Displayed here is Germander Speedwell's collection of decorated clay pipe bowls, all personally found on the Thames foreshore, and most dating from the 18th and 19th centuries. Click on each image to enlarge.
Many thanks to Heather of Dawnmist Studio - www.dawnmist.org - for identifying several of these. I am slowly getting around to identifying more of them; any further info is welcomed - contact firstname.lastname@example.org.
Last updated March 2020
FACES AND HEADS:
FREEMASONS AND OTHER FRATERNAL ORGANISATIONS:
HEELS AND SPURS WITH MAKERS' SYMBOLS:
FLOWERS and PLANTS:
HANDS AND CLAWS:
A knight, several Turk's heads, two African characters, the second one a tiny delicate miniature - probably a child's bubble pipe.
The pipe with the cross-hatched glove also has the initials 'T W' on the front of the bowl, identifying the maker as William Tennant of Newcastle.
The pipe bowl to the right of this is one side of a probable Oddfellows pipe - see more below, under Freemasons and other Fraternal Organisations.
1st row: an exquisitely detailed horse's head heel, two similar but much cruder versions, one by maker W.T. Silk, and a hoof.
2nd row: the pipe with the horse and crescent moon has the wording 'White Horse' / '& Half Moon', and will almost certainly be from the White Horse and Half Moon public house in Borough - more info here. The maker is W. King, Borough. Two dog adorned pipes, the first beautifully rendered with even the dog's ribs shown.
3rd row: an eccentric frog and fish bowl, probably French made.
4th row: a swan, an eagle (Napoleonic?),
5th row: a fox and grapes, and heels in the shape of animal hooves.
1st row: Nelson, presumably?; a badly worn pipe with the enigmatic remains of figures
2nd row: the first pipe has the symbol of hope on one side and justice on the other - does anyone know what this pipe might relate to?
The second pipe, with the figure in chequered breeches, commemorates the Battle of Culloden in 1746. The figure on this side is the Scotsman, with his round shield and downturned sword, and the words 'I BUT DISTURB'. The other side, which is missing on this broken pipe, shows the Duke of Cumberland, with his upturned sword and the words 'I VICTORY GAIND'.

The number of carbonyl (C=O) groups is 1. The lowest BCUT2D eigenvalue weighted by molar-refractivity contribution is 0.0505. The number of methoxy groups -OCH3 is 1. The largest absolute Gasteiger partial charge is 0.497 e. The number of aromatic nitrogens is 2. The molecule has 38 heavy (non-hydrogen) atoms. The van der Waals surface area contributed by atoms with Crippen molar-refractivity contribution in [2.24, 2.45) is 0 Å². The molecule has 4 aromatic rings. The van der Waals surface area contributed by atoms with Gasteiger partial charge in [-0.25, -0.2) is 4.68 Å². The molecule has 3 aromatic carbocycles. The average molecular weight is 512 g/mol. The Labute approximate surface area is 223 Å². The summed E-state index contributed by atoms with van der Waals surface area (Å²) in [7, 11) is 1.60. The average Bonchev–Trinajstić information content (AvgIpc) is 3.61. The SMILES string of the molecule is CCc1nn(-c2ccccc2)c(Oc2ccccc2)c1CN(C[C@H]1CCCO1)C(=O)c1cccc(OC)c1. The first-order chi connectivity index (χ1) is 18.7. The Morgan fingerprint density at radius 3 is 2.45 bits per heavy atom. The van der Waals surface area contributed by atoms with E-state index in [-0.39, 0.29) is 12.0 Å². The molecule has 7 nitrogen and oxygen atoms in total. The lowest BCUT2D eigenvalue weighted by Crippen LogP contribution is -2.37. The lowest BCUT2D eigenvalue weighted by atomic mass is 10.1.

3rd row: this pipe, with Britannia on one side and a figure appearing to hold a document on the other, commemorates a Bill of Rights passed in 1820-30, repealing clauses of the Magna Carta. The text on the bowl is: KING AND CONSTITUTION MAGNA CHARTA BILL OF RIGHTS
The text on the full stem is: LEWIS MANUFACTURER NEW ST, HORSLEY DOWN and the maker's initials on the left and right of the spur are S / L. This is likely to be Samuel Lewis; Horsley Down was a previous parish/sub-district on the south side of London Bridge in Southwark.
The first row are masonic pipe bowls, with symbols like Solomon's Temple, the all-seeing eye, the plumb line and other mason's tools.
In the second row is a probable Oddfellows pipe, with the symbols of the hand and heart, symbolising 'giving with the heart', and the pipe with the initials RAOB is from the Royal Antediluvian Order of Buffaloes.
The ship's prow below left has a double-sided figurehead: a parrot on the right side and a lion on the left. The bowl also has the word 'ALLIANCE' and the maker's name, 'W. STERN'. If anyone knows what this is all about, do get in touch.
This clay pipe is from the Royal Inniskilling Fusiliers. You'll also note at the bottom of each side the word 'EGYPT' above a sphinx, referring to an earlier military campaign. Along the stem are the maker's details: 'HILL . LATE . DUDMAN' and 'PLUMSTEAD' refering to John Hill who is thought to have taken over Henry Dudman's Plumstead pipe workshop in the 1890s or by 1900.
A basket pipe; tree trunks; a thorn pipe; dotty pipes; a scaly pipe; pipes with intricate patterns and vines.
The heel stamps are all from Dutch pipes; the first three depict respectively a windmill, a milkmaid, and the six stars from the arms of the city of Gouda. Those with initials or numbers surmounted with crowns can all be linked to a short list of pipe makers.
CROSS-HATCHED / LATTICED DESIGNS:
A harp, a heart, a shield, a glove... The glove, and probably also the heart, were made by William Tennant of Newcastle. Perhaps these pipes came from the many Newcastle colliers that brought coal into London via the Thames.
COMPLETE WORKERS' CLAY PIPES:
These intact examples, all found on the Thames foreshore, are workers' pipes, designed for smoking while at work, rather than at leisure.
The first, curved pipe, is unusually elegant for a worker's pipe. The Cork pipe is a more common find; note also the shamrock on the heel. The other pipes are unmarked, but each is slightly different in design.